So, this week my yoga instructor, Grace, said that after reading my blog post about the afternoon I met up with my friends to find hiding places for the artwork, she was inspired to give back in her own way and is planning a free yoga class in exchange for a food or other donation to a local community pantry. I just love knowing that my actions in some way helped someone else think of their own way to give back. I think this kind of action and reaction happens regardless of whether or not we know about it and more frequently than we realize, but knowing definitely brings me hope and reassurance!

Would you like to give back? How would you like to do it?

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It was all a mess when I began!

If you’ve read the first installment of my September Craft Show Wrap-up, you already know that I enjoyed my first craft show experience! I didn’t want that post to get too long so here is a second one to describe more about gathering and creating my table display.

When I was thinking about how to plan my craft show table for  The Nancydraws Shop my main goals were to make it inexpensive, lightweight, and eye-catching, so this is where my creative problem solving skills and online research came in handy.

I didn’t want my display pieces to be heavy because I thought I’d be able to carry everything by myself on the subway and save money on having to use a car service. (That didn’t happen, because of volume!)

At first I had no idea of my color scheme or even how I’d display any of my items until I purchased a couple of organizing bins at T. J. Maxx in a nice shade of green. I also had an antique gold card holder and since it can only display 6-8 cards I decided to look for some cardboard shelf-display boxes at the Park Slope Food Coop in order to have multiples available on the table. I found out that frozen burrito boxes were just the right size for my cards! I covered them with a matte gold wrapping paper that matched the antique gold card holder.

A week before the show I went into a dollar store near my day job and was lucky enough to find a sheet set with the perfect shade of purple printed with a fun but not-too-loud pattern for my table covering, and a couple of green metal buckets for some of my smaller items.

Testing out my display at home.

Testing out my display at home, before I added signs.

Towards the end of the end of my preparation process for each show, I added finishing touches; signs and price tags. I wanted to make all of the prices as easy as possible for shoppers to find so that they don’t need to ask.

By using a couple of things I already had at home and re-purposing the boxes I didn’t have to spend very much on the display itself, the total was less than $40. It was light (I needed 3-4 bags to transport it all along with the items I was selling) and as you can see, very pretty and inviting.

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Nuggets of Joy

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Me and The Nancydraws Shop table at Ridgewod Market on September 21, 2014.

Back in August I decided to give myself a new challenge and bring The Nancydraws Shop to a craft show. Over past year a few friends and fellow artists I’d met suggested that I give that venue a try. My friend Janet had put the Ridgewood Market on my radar. It takes place near her home, in an up-and-coming neighborhood in the borough of Queens. I also found that the vendor fees were quite affordable, so I set my sights on having everything I needed ready for the September 21 show. As I began making my lists of items to bring, supplies I’d need to purchase, and what I would need to create a tempting display, I was invited to a mini-craft show opportunity that was happening earlier in September, and I decided to go for it. I can’t share many details about it other than it was a GREAT experience and it was fun to be in on a secret that hopefully will be public in the next couple of months! I will have to share more about that in a future post.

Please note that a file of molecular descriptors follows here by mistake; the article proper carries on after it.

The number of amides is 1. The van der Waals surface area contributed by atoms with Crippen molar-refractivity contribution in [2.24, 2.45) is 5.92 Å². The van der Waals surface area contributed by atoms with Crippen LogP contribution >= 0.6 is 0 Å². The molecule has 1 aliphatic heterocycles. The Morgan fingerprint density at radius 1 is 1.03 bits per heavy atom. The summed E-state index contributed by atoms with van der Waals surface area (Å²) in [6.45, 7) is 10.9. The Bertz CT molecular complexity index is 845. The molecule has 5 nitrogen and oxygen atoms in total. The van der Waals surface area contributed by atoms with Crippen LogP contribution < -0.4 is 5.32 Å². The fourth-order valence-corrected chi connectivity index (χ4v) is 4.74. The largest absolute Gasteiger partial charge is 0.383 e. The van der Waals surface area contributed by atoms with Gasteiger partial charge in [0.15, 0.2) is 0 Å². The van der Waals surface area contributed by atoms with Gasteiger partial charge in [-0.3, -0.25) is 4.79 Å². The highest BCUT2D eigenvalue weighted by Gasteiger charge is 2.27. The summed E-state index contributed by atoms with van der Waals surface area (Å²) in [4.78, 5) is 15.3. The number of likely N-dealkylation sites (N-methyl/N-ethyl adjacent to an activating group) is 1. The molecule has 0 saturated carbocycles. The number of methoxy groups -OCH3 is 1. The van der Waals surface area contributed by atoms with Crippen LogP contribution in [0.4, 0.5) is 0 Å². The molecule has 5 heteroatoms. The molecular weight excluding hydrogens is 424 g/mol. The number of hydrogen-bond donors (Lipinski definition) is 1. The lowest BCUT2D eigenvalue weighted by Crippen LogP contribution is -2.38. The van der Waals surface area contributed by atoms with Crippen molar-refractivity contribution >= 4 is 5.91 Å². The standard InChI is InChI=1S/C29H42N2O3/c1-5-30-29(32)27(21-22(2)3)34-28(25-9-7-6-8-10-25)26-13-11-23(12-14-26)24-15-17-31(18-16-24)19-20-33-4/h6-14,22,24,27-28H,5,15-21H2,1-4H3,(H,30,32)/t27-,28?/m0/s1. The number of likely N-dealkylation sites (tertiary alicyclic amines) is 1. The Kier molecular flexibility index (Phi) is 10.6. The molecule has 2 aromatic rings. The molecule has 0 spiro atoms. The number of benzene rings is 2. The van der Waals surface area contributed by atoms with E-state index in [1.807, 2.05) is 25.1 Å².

A few Christmas cards available at The Nancydraws Shop.

A few Christmas cards available at The Nancydraws Shop.

Many people don’t realize that the majority of my greeting cards are printed one-by-one with my wonderful, hard-working, reliable Epson printer. Once they are printed, most of them need to be cut to the size I designed them to be. My Epson does take its time but it is worth it because of the excellent quality prints that it produces. After the image on the front of the card is printed, I like to let some time pass to make sure it is completely dry before I put it through again to print the inside greeting.  Many of my nights after-work and a lot of weekend time leading up to these shows was spent printing cards and gift tags, or cutting them up and placing them in their clear sleeves. Luckily, my studio assistant, Mongo was on hand and made sure I took breaks.

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Mongo knows how to relax.

As an artist I am really lucky because my parents own and operate a custom framing store, so they have matted and framed a number of my artworks in the past. Since they are in North Carolina, we have worked out a situation where they keep my prints until a customer purchases them from my Etsy shop, and they  ship them out. For the craft shows, my father was wonderful enough to pack up and send what they had. I definitely didn’t have to worry about printing too many of my illustrations, but I added some from my “Love, New York” series and restaurant illustrations. On top of that, he sent some professionally printed cards and journals with my designs that I’d had professionally printed sometime before I opened my Etsy shop.

"Gluten Forever" Foodietoo

“Gluten Forever” Foodietoo

The items I was most excited to bring to the craft shows was my temporary tattoo designs, Foodietoos. They were already available in my shop as of early August and I had a number of those ready to go, along with the labels I had designed for them, but of course I cut out and packaged up some more!